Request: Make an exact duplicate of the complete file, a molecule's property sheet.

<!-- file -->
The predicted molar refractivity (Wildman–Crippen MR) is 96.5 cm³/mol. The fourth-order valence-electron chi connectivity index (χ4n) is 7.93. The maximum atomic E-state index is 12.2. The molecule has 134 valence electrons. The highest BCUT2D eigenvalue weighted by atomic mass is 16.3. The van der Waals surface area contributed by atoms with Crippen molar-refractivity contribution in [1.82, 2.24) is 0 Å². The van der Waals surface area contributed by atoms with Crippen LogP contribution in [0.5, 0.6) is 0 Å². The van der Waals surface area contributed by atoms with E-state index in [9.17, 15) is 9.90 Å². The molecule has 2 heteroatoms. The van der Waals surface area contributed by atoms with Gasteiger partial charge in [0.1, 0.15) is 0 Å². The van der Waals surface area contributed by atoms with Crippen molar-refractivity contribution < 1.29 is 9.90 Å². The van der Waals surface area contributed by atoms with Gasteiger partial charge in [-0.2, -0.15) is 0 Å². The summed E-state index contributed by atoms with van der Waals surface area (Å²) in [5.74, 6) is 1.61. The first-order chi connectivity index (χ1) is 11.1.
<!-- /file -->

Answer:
The predicted molar refractivity (Wildman–Crippen MR) is 96.5 cm³/mol. The fourth-order valence-electron chi connectivity index (χ4n) is 7.93. The maximum atomic E-state index is 12.2. The molecule has 134 valence electrons. The highest BCUT2D eigenvalue weighted by atomic mass is 16.3. The van der Waals surface area contributed by atoms with Crippen molar-refractivity contribution in [1.82, 2.24) is 0 Å². The van der Waals surface area contributed by atoms with Crippen LogP contribution in [0.5, 0.6) is 0 Å². The van der Waals surface area contributed by atoms with E-state index in [9.17, 15) is 9.90 Å². The molecule has 2 heteroatoms. The van der Waals surface area contributed by atoms with Gasteiger partial charge in [0.1, 0.15) is 0 Å². The van der Waals surface area contributed by atoms with Crippen molar-refractivity contribution < 1.29 is 9.90 Å². The van der Waals surface area contributed by atoms with Gasteiger partial charge in [-0.2, -0.15) is 0 Å². The summed E-state index contributed by atoms with van der Waals surface area (Å²) in [5.74, 6) is 1.61. The first-order chi connectivity index (χ1) is 11.1.